The Lost Man by Jane Harper

From above, from a distance, the marks in the dust formed a tight circle.

– Opening sentence

Whenever I have the opportunity to be part of a blog tour, I am always hesitant. What if I don’t like the book? I wouldn’t be able to lie in a review (in fact, I’d probably drop out of the tour altogether, and write my review independently).

However, I’d heard such good things about Jane Harper’s previous novels (The Dry and Force of Nature) that I decided to take the risk – and I’m so glad I did because The Lost Man truly lives up to the hype!

I’ll level with you, I’m somewhat of a cover snob and I’ll admit The Lost Man isn’t the most Instagram-worthy cover out there. But we all know what really matters is what’s inside – and what’s inside makes The Lost Man a very special book.

The Lost Man is set in the Australian Outback, which I found super refreshing. I have never been to Australia, and can’t recall reading many books that are set there. In fact, some my only references to the country come from Home and Away and Crocodile Dundee – which I realise probably aren’t very reliable sources.

Harper does a fantastic job of setting the scene, describing a vast and unforgiving barren landscape stretching out for miles and miles. The locals grow up hardened to the weather, ensuring their homes and cars are always equipped with plenty of emergency supplies, in able to survive the scorching desert heat.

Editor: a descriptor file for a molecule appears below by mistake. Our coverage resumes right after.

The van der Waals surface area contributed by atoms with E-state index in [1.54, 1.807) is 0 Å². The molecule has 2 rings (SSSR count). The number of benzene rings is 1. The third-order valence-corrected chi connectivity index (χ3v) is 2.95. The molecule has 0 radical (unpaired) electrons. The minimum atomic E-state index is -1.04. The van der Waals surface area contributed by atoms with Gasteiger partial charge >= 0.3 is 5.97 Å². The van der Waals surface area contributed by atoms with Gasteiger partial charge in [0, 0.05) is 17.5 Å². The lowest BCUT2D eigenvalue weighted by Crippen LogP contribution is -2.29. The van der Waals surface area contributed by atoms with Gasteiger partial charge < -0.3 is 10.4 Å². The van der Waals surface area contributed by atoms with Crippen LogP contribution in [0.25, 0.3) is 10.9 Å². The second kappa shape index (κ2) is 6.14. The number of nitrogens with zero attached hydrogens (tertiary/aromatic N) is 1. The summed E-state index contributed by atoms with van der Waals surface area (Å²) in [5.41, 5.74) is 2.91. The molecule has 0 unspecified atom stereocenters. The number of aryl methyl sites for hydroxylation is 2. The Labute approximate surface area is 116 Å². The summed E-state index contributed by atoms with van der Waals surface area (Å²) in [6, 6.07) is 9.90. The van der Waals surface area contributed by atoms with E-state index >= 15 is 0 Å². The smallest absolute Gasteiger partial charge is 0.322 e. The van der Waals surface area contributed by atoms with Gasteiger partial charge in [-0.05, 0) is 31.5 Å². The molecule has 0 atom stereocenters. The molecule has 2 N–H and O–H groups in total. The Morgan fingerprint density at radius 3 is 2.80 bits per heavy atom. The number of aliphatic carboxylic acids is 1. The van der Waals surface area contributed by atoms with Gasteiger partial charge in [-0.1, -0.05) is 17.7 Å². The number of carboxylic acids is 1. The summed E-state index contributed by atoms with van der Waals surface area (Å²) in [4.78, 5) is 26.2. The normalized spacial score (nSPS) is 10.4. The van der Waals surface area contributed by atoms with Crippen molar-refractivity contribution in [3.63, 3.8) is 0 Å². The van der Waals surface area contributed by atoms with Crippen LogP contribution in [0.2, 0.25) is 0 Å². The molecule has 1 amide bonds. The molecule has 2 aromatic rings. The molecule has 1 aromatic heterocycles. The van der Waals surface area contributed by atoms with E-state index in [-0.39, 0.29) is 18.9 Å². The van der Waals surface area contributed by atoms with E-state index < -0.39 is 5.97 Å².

So, when a man’s body is discovered 9 kilometres away from his vehicle without so much as a bottle of water in the middle of the dry desert, it raises a lot of questions. Something had been troubling Cameron, but did he choose to walk to his death? Because if he didn’t, the isolation of the outback leaves few suspects.

The main narration comes from Cameron’s oldest brother, Nathan. Alone on his ranch for most the year, the news of his brother’s death brings him back to the family home. As he struggles to make sense of what happened, he ends up uncovering more than one family secret, each one darker than the other. It’s an emotional journey of abuse and relationships, at times can be quite disturbing.

The plot itself is brilliantly executed, but what really makes this book so special is Harper’s writing. It’s effortless to read, and Harper manages to properly engross the reader and build tension in such a way that I felt like I was holding my breath for chapters at a time. It’s hard to explain, but even when it seemed like nothing much was happening, I found myself unable to put the book down; I simply had to keep reading!

Harper focuses on the characters and their relationships in a way that really gets under your skin, making Nathan’s story so much more than just uncovering the truth about his brother’s death. You’d be forgiven for categorising The Lost Man as just another ‘who-did-it’ crime thriller, but I think this book blurs the boundaries of genres, and would be enjoyed by many readers.

That being said, I always find the true value of a novel of this kind by how easy it is to guess the ending. And although the direction got progressively clearer, it wasn’t until I was right at the end that the pieces finally came together. What’s more, at no point did the plot go beyond plausibility – making it darker still.

The Lost Man easily gets 5 stars from me – but don’t take my word for it. Believe the hype, and read it for yourself!

5 Stars (5 / 5)

Outside, the light was dazzling as he opened the door and went to join his family.

– Final sentence

Disclaimer: A copy of The Lost Man was given to me as part of a blog tour organised by Little, Brown Book Group. I don’t know if my word means anything to you, but I can honestly say this book is 100% my genuine opinion (I would have withdrawn from the tour had I disliked the book).


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